Probing Nanoscale Architecture of Cell Adhesion Complexes by Superresolution Microscopy
Jun. 11, 2018 16:00 - 17:00
DB Bldg. SeminarRoom A7F
Department of Biomedical Engineering and Mechanobiology Institute, National University of Singapore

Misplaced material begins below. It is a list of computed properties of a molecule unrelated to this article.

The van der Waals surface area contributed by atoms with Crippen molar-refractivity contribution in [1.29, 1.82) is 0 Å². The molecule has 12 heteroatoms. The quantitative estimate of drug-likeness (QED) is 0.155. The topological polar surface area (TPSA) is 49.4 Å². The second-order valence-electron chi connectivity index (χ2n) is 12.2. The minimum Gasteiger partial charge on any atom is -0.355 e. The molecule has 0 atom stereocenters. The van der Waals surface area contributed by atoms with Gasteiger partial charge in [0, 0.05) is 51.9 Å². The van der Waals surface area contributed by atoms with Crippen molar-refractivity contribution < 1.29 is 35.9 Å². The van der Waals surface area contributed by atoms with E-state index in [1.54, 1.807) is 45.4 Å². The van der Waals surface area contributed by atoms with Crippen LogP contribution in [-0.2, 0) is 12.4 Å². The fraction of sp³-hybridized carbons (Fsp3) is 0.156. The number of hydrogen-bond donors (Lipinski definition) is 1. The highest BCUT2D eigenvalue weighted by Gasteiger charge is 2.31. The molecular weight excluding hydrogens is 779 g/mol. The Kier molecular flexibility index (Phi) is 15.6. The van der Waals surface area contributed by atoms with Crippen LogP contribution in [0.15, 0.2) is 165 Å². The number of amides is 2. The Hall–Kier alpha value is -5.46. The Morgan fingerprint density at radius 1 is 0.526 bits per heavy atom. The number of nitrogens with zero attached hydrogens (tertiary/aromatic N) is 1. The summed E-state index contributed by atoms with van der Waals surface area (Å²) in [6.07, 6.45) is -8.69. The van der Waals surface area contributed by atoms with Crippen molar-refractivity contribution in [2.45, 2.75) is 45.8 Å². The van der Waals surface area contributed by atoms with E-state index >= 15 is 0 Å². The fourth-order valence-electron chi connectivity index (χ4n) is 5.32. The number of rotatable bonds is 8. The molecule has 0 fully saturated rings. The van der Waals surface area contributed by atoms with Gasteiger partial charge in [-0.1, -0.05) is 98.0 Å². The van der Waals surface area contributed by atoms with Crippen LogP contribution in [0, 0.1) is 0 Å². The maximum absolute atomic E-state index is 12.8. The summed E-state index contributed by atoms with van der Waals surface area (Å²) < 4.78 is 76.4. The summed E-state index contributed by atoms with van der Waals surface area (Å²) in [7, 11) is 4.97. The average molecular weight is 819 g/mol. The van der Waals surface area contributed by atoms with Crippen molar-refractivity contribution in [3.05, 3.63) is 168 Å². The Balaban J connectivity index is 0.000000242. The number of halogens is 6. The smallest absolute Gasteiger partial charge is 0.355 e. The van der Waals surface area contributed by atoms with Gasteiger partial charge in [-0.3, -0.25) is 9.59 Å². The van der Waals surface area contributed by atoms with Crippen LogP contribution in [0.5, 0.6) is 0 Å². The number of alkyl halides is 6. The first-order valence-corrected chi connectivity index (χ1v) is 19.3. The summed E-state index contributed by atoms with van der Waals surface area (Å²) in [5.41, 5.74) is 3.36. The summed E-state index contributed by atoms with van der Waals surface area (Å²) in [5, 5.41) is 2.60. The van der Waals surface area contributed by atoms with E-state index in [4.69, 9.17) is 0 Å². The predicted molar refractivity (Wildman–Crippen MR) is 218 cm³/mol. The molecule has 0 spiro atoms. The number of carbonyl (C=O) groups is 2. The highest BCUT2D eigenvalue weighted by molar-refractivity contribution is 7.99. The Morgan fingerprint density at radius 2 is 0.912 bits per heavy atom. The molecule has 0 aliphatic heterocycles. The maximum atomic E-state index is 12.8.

Many complex biological functions are performed by supramolecular assemblies self-organized from a diverse ensemble of proteins. Cell adhesion structures such as the integrin-based focal adhesions and cadherin-based cell-cell junctions are multi-protein complexes known to transmit, sustain, sense, and respond to mechanical force. The knowledge of their physical organization is therefore essential for molecular mechanistic insights into their mechanobiological functions. Due to the nanometer size scale of the adhesion protein building blocks, the nanoscale is the functionally salient length scale for the spatial organization of these molecular complexes. Here, interference-based techniques in superresolution microscopy have been particularly useful for achieving sub 20-nm resolution amenable for deciphering protein organization. I will discuss our recent studies whereby such superresolution strategies have been employed to elucidate the nanoscale architecture of cell adhesion complexes and to probe molecular orientation and conformational transitions of key mechanotransducer proteins, providing structural frameworks for understanding how mechanical forces and biochemical signals may be integrated at cell adhesion sites.